Paul-Jervis Heath (Head of Innovation & Chief Designer, Digital Services) & the ebooks@cambridge Advisory Group meeting.
On 29th May the ebooks Advisory Group held an informal meeting with Paul-Jervis Heath to consider how service design tools might inform our thinking about ebooks for Cambridge University. We also assisted in the disappearance of some chocolates which Sarah Stamford had won at UKSG!
Paul opened the session by describing tools for service design.
The proposition – what is the service doing and what is its value? (eg John Lewis’ customer support).
How do parts of the service fit together, what is its structure?
What interactions take place and how is information provided? These are the key “touchpoints” (eg webpage, library desk, tablet). Problems are often identified at the touchpoints and the temptation is to fix them there. But often the service needs rethinking at a higher level to ensure changes are aligned with service goals and are consistent.
Designing a service is an ongoing process which requires collaboration, rather than delivering a fully-formed “correct” solution. This can be challenging in an academic context where the “right answer” is expected.
Paul emphasised the need to understand user needs through observational methods, rather than by asking people what they wanted. Survey responses should also be treated with care as they tend to reflect what people think they are doing, or want, rather than real actions. Services should be built around customers’ actual needs and should be kept as simple as possible.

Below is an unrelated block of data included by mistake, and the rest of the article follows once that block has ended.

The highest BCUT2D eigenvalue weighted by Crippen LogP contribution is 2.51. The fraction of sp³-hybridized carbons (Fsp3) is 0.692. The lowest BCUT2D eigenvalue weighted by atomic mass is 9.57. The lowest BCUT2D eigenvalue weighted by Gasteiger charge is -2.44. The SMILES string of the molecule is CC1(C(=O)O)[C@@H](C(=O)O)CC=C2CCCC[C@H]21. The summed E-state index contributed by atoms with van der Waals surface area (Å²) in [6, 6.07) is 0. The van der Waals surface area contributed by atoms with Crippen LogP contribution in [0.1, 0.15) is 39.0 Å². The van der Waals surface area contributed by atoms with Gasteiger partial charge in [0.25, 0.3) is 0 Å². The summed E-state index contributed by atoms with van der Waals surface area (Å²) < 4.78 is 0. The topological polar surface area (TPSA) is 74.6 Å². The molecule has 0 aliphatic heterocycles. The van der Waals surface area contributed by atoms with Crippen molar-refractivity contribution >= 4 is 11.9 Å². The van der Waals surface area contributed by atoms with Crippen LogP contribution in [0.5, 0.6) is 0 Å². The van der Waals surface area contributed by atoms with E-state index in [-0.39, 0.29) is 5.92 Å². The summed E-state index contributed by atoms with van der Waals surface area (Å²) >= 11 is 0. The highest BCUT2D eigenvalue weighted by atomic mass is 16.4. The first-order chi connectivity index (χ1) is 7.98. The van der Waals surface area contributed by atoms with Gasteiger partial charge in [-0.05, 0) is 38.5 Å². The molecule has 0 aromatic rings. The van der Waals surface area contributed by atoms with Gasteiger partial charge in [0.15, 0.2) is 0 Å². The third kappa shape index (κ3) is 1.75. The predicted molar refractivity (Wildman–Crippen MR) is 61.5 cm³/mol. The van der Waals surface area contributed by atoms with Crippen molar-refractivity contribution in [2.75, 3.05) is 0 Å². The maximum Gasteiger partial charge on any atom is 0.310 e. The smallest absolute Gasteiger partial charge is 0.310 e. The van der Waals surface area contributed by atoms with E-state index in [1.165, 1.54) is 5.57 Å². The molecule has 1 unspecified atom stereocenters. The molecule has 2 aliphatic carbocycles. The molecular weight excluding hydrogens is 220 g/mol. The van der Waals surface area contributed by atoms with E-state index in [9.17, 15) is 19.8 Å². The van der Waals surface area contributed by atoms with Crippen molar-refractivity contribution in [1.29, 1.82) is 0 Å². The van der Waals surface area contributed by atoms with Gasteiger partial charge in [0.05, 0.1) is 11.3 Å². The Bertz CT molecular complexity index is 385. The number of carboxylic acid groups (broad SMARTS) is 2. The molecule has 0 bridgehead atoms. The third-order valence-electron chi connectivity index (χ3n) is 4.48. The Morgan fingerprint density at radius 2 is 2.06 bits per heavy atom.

He noted the particular problems faced by libraries. In terms of ebooks, students often don’t know what we offer or understand how to use them. The revolution in ebook publishing in recent years has outstripped libraries’ ability to provide the quality product and access which they expect.
As students understand the concept of using print collections in libraries, Paul suggested we look for ways of linking our ebooks with them. He mentioned placing dummy books on shelves, using QR codes, and offering an alert in the online catalogue when print copies are on loan (ie “Would you like to use the ebook instead?”). He also suggested marketing the ebook as an opportunity for students to sample a text before deciding whether to make the journey to the library to use the print copy. Here the group noted that students valued the 24/7 access to ebooks and saw them as being useful especially in emergency situations or when print was not available to them.
Paul had observed that students use ebooks together with print copies. He was inclined to dismiss the evidence from students that reading from screens was uncomfortable and suggested these comments arose because it had been an accepted problem in the past when screen technology was not as advanced as it is now. Some librarians disagreed, citing evidence from surveys that reading from screens for longer periods was still unpopular. It may be that the way our current suppliers load the ebook screens with menu options and navigational tools is too distracting, especially when compared to the ease of reading a book on an e-reader. Sometimes the reproduction of the text itself is poor quality, and some students may find it harder to adjust to studying a text onscreen when they are used to skimreading Wikipedia.
Paul suggested we should consider a joint print and ebook strategy to encourage publishers to improve their products. The Group also considered the possibilities of using the expertise available within the University to provide online teaching and study materials.
Learning from recent observational research that has been been done by Paul’s team and then potentially planning some further observational studies. More information on how students discover and use ebooks could inform the future design of the ebooks@cambridge web pages, design of training materials and assessment of future library management systems, as well as giving a starting point for discussions with publishers about the design of academic ebooks and their platforms.